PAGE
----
All too often we come across businesses that say capturing and using consumer data in the way other firms have traditionally used it – i.e. to analyse, gain insight, segment and deal with customers and prospects more effectively – simply doesn’t apply to them. “We’re a different business, the rules are different for us,” they say. Well, yes but, in reality, no.
We often hear this refrain from companies that are pure ecommerce or mainly digital operations, which typically say their business exists ‘in the moment’. As they see it, it’s not about long-term data that reveals spending patterns but about reacting to live website interactions. They see what happened before, even recently, as largely irrelevant to their business model.
Sure, having real-time data can be a big plus – and it does make your business different – but that doesn’t mean having even more information isn’t just as valuable. Actually, what happened over the past year can be even more telling than what is being revealed ‘in the moment’ – and combining real-time information with data on purchasing habits, recent transactions, spending levels, needs and preferences can be even more powerful.
If your response to a customer ‘in the moment’ is part of a bigger picture relationship that transcends the current website visit, then you’re better off. Understanding immediate interests and priorities in light of previous actions can enable a business to react ‘in the moment’ with a perfectly timed, tailored and personalised intervention – say, an email offer for a product a website visitor was browsing (among others) and the data shows would complement a previous purchase.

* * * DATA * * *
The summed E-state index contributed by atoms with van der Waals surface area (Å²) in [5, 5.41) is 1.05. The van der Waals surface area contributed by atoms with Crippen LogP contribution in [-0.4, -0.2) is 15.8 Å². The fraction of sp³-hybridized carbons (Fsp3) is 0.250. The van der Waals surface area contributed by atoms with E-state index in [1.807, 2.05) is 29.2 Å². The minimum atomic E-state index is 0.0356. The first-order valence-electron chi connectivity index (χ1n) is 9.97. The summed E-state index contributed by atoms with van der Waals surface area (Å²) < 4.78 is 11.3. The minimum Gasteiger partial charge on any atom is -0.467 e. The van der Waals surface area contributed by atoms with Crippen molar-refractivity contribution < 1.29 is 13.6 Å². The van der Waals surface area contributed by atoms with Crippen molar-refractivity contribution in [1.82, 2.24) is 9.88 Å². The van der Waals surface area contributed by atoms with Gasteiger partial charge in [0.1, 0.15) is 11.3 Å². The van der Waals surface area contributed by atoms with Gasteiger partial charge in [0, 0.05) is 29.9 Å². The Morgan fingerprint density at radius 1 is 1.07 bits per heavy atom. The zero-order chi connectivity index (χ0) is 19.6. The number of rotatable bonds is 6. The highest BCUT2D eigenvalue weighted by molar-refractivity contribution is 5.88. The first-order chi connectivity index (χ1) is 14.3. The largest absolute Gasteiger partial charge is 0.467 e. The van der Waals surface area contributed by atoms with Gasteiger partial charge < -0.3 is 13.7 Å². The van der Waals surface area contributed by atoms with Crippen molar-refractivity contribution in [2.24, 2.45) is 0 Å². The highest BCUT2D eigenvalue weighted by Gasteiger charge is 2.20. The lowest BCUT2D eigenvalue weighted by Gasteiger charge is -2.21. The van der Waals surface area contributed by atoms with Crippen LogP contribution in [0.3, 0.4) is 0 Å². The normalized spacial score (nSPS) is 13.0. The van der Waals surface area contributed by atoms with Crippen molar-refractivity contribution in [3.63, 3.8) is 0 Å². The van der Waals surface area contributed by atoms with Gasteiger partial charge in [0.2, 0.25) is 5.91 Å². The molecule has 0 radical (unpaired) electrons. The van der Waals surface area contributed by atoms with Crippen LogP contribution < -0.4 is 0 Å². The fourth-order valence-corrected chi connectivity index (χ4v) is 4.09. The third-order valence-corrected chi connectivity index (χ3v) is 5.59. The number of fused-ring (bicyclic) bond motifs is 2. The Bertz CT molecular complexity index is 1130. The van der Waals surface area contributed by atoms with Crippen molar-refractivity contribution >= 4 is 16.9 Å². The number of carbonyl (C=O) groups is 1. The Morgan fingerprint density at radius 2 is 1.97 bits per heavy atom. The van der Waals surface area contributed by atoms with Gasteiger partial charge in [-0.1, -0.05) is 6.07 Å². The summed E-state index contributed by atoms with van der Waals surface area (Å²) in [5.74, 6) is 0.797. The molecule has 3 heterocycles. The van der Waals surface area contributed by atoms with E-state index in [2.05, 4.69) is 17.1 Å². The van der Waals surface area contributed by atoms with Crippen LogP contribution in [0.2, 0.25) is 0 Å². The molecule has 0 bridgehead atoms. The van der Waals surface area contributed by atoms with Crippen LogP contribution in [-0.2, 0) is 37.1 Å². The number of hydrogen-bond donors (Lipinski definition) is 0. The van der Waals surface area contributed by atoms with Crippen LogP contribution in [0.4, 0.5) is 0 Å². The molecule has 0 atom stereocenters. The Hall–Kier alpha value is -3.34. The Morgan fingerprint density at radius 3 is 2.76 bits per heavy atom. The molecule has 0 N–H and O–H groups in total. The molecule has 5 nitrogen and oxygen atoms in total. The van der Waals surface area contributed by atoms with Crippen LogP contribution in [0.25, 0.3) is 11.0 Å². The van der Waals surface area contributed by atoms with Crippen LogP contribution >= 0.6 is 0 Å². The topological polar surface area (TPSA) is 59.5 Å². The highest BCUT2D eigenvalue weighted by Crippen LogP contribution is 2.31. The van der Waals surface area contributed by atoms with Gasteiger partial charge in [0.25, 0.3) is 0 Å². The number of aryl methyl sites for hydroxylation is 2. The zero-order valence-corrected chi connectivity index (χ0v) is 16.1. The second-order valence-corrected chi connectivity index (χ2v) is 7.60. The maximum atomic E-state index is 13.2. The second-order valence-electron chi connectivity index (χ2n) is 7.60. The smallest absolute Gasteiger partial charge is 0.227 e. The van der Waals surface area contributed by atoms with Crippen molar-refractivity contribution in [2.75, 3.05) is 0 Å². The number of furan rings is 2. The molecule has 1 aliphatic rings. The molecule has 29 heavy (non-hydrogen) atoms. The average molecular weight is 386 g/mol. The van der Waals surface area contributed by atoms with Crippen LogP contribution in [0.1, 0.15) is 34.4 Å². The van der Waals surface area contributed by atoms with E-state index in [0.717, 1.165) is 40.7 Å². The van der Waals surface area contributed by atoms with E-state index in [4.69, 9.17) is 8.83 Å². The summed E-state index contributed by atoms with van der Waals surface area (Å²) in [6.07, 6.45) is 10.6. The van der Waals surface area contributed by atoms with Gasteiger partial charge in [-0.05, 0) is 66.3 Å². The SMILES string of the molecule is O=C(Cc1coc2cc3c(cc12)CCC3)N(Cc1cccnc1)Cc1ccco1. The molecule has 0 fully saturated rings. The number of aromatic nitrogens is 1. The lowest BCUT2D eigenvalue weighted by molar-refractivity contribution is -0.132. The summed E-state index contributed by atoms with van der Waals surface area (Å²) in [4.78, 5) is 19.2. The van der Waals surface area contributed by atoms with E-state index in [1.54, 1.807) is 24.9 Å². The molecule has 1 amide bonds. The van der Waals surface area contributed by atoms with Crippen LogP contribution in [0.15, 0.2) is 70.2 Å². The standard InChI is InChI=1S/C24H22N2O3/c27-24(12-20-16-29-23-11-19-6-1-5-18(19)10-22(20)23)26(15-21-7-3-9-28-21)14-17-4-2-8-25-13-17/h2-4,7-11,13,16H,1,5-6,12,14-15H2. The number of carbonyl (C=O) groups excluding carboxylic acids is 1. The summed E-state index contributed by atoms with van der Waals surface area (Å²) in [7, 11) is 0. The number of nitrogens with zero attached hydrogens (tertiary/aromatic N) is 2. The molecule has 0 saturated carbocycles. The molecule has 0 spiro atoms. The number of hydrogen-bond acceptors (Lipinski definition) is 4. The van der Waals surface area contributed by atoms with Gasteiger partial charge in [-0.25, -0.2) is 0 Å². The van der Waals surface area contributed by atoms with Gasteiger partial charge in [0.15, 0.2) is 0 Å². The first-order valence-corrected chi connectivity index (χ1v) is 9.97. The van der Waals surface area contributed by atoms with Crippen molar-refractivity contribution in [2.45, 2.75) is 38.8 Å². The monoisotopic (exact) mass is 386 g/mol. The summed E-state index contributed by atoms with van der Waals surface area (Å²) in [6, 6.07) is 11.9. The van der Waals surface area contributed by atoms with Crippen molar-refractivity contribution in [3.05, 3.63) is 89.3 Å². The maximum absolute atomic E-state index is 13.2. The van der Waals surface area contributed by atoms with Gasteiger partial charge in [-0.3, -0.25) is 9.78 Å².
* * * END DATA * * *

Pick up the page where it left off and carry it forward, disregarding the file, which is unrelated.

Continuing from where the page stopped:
Just knowing that a customer is loyal, valuable to your business, and well worth targeting while he or she is on the website can be critical to an assessment of whether to trigger a response to live website activity – and to determining what response to make.
The flipside of the coin is the company that has a significant chunk of its business online but does not really see real-time data as important to its marketing and relationship-building efforts. Like the digitally-driven business, it can benefit from more complete customer intelligence and leverage information on activities of customers online to drive sales and incremental profit.
The fact is: knowing the customer is a big advantage, whether that means having the long view of who they are and how they behave or being able to identify them when they are online and in purchasing mode – or, preferably, both. The more information you have on an online customer, the better chance you stand of winning that sale than a competitor – and without doubt consumers browsing online are inevitably looking at competitors.
The idea of connecting all available data together is nothing earth shattering, but damn difficult to do – even more so consistently. It’s something that we have come to grips with here at GI Insight. If you want to learn more about how we apply both offline and online data to give you a true 360° view and about our approach to data marketing in general, look around at the rest of our website and have a look at a video interview I recently did for The Telegraph. Then if you want to learn more about how we can help you, get in touch for a chat.